Engineer Johnny Munroe is enlisted to build a railroad tunnel through a mountain to reach mines. His task is complicated, and his ethics are compromised, when he falls in love with his ... See full summary »
Bijou, a saloon singer with a reputation for inciting brouhahas, is one of several deportees from a south Pacific island to arrive at another U.S. protectorate, Boni Komba. She becomes very... See full summary »
A C-47 transport plane, named the Corsair, makes a forced landing in the frozen wastes of Labrador, and the plane's pilot, Captain Dooley, must keep his men alive in deadly conditions while... See full summary »
Sam and George strike gold in Alaska. George sends Sam to Seattle to bring George's fiancée back to Alaska. Sam finds she is already married, and returns instead with Angel. Sam, after ... See full summary »
John Drury saves Duke, a wild horse accused of murder, and trains him. When he discovers that the real murderer, a bad guy known as The Hawk, is the town's leading citizen, Drury arrested on a fraudulent charge.
The Lindsay's are on a ship to Hawaii for their delayed second honeymoon. Unknown to Carmelita, Dennis is using the trip to secure a contract with Mr. Baldwin. The Baldwins are social ... See full summary »
Charles 'Buddy' Rogers
Engineer Johnny Munroe is enlisted to build a railroad tunnel through a mountain to reach mines. His task is complicated, and his ethics are compromised, when he falls in love with his boss's daughter. Written by
Jim Beaver <email@example.com>
James Agee's review of the film included one of the most famous critical quotes of all time: "Several tons of dynamite are set off in this film, none of it under the right people." See more »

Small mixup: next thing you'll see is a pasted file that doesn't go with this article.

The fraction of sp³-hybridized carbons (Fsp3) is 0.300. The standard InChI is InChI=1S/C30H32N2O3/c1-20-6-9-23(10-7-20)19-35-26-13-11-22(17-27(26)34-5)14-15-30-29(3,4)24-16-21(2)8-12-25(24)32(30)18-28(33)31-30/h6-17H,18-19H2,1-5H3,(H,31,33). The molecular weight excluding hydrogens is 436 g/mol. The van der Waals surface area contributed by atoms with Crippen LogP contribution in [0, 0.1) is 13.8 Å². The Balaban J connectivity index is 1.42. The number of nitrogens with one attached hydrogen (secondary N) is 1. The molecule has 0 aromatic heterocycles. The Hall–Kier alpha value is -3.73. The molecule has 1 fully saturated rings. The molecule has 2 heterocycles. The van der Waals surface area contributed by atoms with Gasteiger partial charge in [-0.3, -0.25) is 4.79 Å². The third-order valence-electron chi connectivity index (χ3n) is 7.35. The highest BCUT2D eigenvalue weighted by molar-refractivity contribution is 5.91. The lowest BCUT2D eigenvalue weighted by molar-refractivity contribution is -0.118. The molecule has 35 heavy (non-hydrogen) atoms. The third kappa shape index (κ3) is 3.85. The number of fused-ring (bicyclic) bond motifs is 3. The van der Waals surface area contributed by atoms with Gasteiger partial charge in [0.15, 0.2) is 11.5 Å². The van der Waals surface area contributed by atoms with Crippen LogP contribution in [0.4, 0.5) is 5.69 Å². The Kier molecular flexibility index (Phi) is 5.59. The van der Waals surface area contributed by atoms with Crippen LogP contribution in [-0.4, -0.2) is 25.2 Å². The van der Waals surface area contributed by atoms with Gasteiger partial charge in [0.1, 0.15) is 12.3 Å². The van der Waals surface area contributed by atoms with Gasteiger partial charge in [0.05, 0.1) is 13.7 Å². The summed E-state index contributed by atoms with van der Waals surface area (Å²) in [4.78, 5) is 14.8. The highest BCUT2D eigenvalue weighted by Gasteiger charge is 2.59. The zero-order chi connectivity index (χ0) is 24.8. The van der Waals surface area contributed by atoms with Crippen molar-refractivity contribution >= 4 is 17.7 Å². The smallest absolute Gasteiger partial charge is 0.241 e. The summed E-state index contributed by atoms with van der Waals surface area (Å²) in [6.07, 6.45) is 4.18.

In the closing scenes where the engine and the bridge span fall into the torrent below, Johnny (John Wayne) escapes by running along the tops of the wagons. It is obviously a stunt man since his body shape and hair are different from that of John Wayne's. See more »
John Wayne and Laraine Day in exotic technicolor drama...
Despite the fact that the technicolor location photography is great, John Wayne and Laraine Day have to deal with a script that is way too long (2 hrs. 8 min.) for the kind of romantic adventure seen here. One of the chief compensations for the overlong film, is seeing Laraine Day look lovelier than ever in technicolor. But other than that, the script is too long-winded and lacks enough action or drama to sustain itself over the long running time.
Let me quote from my "LARAINE DAY: All-American Girl" article that appears in the Spring 2001 issue of FILMS OF THE GOLDEN AGE:
"'Tycoon' is a spectacular action-romance co-starring her with John Wayne in which he carried most of the film. Once again, she was easy on the eyes in technicolor as a woman in love with a railroad constructor (Wayne) in conflict with his employer over construction of tracks through the Andes mountains. She handled the role capably enough but it was one that any young actress could have played and offered no new challenges."
The nice supporting cast included Sir Cedric Hardwicke, Judith Anderson, James Gleason and Anthony Quinn. It passes the time, but don't expect anything much.
11 of 16 people found this review helpful.
Was this review helpful to you?